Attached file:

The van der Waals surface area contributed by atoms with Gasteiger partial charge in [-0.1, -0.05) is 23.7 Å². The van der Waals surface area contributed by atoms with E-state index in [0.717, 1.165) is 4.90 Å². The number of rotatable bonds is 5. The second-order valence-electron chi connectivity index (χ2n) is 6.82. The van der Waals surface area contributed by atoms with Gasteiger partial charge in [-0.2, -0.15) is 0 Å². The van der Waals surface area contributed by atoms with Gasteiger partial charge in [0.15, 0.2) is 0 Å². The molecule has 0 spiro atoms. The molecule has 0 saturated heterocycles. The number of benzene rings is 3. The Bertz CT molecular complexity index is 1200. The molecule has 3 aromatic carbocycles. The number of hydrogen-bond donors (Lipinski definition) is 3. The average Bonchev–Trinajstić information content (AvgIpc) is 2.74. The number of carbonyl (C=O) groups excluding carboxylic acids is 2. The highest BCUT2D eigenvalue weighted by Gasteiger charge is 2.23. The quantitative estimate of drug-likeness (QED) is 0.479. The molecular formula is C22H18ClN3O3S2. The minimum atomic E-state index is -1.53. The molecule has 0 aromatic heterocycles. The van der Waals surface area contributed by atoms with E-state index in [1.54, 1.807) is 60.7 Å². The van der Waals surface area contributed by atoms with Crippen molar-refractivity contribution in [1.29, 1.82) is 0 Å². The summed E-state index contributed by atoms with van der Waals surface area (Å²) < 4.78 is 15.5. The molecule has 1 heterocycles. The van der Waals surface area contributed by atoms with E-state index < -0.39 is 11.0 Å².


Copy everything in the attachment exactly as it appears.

The van der Waals surface area contributed by atoms with Gasteiger partial charge in [-0.1, -0.05) is 23.7 Å². The van der Waals surface area contributed by atoms with E-state index in [0.717, 1.165) is 4.90 Å². The number of rotatable bonds is 5. The second-order valence-electron chi connectivity index (χ2n) is 6.82. The van der Waals surface area contributed by atoms with Gasteiger partial charge in [-0.2, -0.15) is 0 Å². The van der Waals surface area contributed by atoms with Gasteiger partial charge in [0.15, 0.2) is 0 Å². The molecule has 0 spiro atoms. The molecule has 0 saturated heterocycles. The number of benzene rings is 3. The Bertz CT molecular complexity index is 1200. The molecule has 3 aromatic carbocycles. The number of hydrogen-bond donors (Lipinski definition) is 3. The average Bonchev–Trinajstić information content (AvgIpc) is 2.74. The number of carbonyl (C=O) groups excluding carboxylic acids is 2. The highest BCUT2D eigenvalue weighted by Gasteiger charge is 2.23. The quantitative estimate of drug-likeness (QED) is 0.479. The molecular formula is C22H18ClN3O3S2. The minimum atomic E-state index is -1.53. The molecule has 0 aromatic heterocycles. The van der Waals surface area contributed by atoms with E-state index in [1.54, 1.807) is 60.7 Å². The van der Waals surface area contributed by atoms with Crippen molar-refractivity contribution in [1.29, 1.82) is 0 Å². The summed E-state index contributed by atoms with van der Waals surface area (Å²) < 4.78 is 15.5. The molecule has 1 heterocycles. The van der Waals surface area contributed by atoms with E-state index < -0.39 is 11.0 Å².